riding the Easterly trade winds anyway.
    I use Cook as an example because his voyages were so well-documented, and
    because he was one of the first to use the lunar distances, that were first
    tabulated by Maskelyne in the Nautical Almanac for 1767.
    Jan goes on to say-
    "I can imagine only two modes of using lunars for navigation in the past -
    firstly, the check of D.R. position before a landfall when finishing a long
    deep-see passage. But even then, owing to inaccuracy of lunars, so called
    "easting/westing" from the target and the final latitude sailing would be
    necessary, only the initial amount of this deliberate longitude deflection
    could be smaller."
    Here I disagree. There were many ocean passages which required a
    turning-point to round a cape or avoid a danger in mid-voyage, and where
    passing close enough to get a visual fix would only add to the danger. Let
    me suggest a few examples-
    European navigators have long known that the best sailing-vessel route to
    the China seas took them well South of the Cape of Good Hope into the
    Westerly trades at S40� until reaching the rocky islands of Amsterdam or St
    Pauls, from which they could head Northeast toward Sunda Strait, between
    Sumatra and Java. They would try to pass close enough to sight one of those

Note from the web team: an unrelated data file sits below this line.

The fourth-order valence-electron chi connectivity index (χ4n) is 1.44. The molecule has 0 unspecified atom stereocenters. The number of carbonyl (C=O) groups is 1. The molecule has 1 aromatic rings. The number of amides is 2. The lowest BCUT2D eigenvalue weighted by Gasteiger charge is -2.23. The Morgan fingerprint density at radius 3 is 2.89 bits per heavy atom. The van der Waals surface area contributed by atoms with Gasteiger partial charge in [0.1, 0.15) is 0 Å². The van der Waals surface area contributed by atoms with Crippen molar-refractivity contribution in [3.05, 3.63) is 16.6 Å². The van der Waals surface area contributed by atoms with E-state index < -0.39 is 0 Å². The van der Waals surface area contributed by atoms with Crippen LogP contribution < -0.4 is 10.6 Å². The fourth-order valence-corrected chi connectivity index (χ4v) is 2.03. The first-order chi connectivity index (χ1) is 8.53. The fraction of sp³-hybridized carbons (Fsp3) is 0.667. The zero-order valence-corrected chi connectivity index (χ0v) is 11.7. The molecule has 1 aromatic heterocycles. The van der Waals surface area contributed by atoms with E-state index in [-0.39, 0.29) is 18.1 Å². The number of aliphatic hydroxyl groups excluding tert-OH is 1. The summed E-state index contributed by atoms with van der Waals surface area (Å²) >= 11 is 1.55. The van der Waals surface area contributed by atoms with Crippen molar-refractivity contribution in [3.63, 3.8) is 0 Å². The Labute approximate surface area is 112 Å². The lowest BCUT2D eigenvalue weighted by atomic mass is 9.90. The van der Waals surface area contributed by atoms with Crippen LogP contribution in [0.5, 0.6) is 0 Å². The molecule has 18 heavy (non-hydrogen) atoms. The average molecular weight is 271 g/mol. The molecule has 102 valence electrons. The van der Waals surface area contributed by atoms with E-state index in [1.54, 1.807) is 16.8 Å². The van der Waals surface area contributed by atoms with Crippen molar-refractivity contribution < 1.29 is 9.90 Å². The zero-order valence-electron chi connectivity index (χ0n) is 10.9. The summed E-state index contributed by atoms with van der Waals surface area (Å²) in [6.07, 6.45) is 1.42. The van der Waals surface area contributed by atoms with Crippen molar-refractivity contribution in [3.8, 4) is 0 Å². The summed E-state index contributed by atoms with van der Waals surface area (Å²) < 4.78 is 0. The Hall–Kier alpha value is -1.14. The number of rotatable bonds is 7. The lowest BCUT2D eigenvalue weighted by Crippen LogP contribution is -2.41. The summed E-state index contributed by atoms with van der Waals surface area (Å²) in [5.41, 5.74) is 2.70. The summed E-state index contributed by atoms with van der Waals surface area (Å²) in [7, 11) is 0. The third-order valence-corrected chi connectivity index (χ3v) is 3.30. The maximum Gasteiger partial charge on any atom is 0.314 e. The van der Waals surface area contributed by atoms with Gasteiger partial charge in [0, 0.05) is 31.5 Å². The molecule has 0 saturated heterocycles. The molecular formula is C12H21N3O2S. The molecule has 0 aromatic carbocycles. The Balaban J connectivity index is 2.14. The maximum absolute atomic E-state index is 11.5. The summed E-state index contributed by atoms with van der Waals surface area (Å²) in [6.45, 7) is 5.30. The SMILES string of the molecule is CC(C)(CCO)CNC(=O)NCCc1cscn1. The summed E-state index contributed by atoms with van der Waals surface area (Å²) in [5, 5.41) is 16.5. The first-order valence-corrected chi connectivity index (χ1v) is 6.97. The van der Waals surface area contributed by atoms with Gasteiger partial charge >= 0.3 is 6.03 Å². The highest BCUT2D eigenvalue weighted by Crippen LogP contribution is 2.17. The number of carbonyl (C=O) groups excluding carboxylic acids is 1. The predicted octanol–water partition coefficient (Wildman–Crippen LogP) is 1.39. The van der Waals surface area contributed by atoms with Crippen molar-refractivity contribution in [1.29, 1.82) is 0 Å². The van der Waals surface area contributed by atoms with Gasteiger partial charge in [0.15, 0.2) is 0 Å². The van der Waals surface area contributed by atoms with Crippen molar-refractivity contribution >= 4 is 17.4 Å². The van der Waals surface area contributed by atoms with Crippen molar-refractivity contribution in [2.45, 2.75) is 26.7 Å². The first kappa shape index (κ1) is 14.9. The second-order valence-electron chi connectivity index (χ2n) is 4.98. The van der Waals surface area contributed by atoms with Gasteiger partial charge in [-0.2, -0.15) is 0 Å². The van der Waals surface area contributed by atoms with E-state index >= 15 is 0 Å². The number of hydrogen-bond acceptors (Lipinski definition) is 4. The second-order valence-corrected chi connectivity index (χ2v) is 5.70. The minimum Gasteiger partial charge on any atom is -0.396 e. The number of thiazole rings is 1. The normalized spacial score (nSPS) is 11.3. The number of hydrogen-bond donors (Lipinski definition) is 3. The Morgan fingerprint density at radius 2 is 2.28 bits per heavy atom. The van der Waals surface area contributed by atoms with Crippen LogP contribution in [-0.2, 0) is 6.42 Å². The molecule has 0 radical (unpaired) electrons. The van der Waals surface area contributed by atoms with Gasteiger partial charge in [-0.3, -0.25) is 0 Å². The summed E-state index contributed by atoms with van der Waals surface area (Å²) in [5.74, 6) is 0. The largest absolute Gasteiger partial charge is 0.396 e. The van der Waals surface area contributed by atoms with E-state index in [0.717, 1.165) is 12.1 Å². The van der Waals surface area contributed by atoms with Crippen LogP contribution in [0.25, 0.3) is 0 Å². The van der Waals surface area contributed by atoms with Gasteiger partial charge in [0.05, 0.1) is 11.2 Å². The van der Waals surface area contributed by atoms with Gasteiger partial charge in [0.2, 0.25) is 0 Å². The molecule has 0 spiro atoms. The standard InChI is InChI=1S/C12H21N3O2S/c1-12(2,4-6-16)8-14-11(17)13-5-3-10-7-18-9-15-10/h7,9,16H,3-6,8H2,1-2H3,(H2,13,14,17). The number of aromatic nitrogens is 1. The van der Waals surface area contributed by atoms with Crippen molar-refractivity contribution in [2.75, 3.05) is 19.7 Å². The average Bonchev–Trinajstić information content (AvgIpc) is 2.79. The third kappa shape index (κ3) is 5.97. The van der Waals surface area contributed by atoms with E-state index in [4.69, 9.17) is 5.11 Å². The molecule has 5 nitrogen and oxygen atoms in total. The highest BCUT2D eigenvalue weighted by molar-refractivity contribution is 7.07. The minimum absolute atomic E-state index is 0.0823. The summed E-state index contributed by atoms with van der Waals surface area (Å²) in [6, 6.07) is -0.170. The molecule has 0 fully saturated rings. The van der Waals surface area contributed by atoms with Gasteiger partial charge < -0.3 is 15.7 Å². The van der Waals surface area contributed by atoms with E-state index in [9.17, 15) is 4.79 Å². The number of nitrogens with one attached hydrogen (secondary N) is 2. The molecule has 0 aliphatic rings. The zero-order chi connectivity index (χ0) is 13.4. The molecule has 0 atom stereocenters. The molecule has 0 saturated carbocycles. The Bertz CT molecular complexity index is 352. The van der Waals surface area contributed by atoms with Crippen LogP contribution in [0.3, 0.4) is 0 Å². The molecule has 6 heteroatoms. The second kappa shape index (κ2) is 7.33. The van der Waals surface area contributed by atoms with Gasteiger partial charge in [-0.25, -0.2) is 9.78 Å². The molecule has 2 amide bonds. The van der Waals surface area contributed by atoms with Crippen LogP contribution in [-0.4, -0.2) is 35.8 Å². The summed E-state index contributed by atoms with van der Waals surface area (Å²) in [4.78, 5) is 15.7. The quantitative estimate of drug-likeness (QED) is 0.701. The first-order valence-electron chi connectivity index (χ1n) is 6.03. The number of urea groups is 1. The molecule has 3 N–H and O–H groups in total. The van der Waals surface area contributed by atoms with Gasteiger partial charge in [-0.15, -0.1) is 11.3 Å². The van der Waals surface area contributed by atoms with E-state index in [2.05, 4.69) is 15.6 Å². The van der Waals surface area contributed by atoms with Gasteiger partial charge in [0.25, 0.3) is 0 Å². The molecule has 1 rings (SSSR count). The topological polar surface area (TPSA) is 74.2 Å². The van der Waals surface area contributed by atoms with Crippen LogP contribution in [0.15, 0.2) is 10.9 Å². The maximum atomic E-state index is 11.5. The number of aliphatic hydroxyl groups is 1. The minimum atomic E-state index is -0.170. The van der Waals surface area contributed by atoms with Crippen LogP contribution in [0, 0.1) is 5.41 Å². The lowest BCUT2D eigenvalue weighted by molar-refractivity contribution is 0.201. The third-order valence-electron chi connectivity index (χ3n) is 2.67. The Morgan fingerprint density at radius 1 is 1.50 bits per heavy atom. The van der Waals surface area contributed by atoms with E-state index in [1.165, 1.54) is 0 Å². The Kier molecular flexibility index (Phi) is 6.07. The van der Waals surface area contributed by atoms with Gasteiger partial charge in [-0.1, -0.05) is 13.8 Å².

unlit islands as a turning-point, without striking them. This wasn't easy
    if the visibility was poor, as they rose out of deep water, so soundings
    didn't help. If neither island had been sighted, at some point the
    navigator had to take his chance and steer Northeast anyway, with the risk
    that one of the islands might still lie in his path. Those islands became
    graveyards for ships. Even a rough figure for longitude would give the
    navigator confidence that he had left those rocks behind and could safely
    steer for the Sunda Strait.
    A navigator heading from the Atlantic around Cape Horn would first have to
    pass the Falklands and then head Southward for Le Maire Strait, inside
    Staten Island, off the end of a long peninsula jutting Eastward. Until he
    could see that land and identify that strait he had no knowlege of whether
    he was heading in the right direction. Only longitude, from a lunar
    distance (or later, a chronometer) could help. Another graveyard of ships.
    Later in that passage round the Horn he would want to know if he was clear
    West of Diego Ramirez, another dangerous unmarked rock right in the middle
    of the Passage, after which he could safely make some Northing. If he got a
    glimpse of clear sky at the right time, a lunar could inform his decision.
    Nearer home, sailing vessels from ports in Western Norway, heading South
    into the Atlantic, would choose the passage between Orkney and Shetland,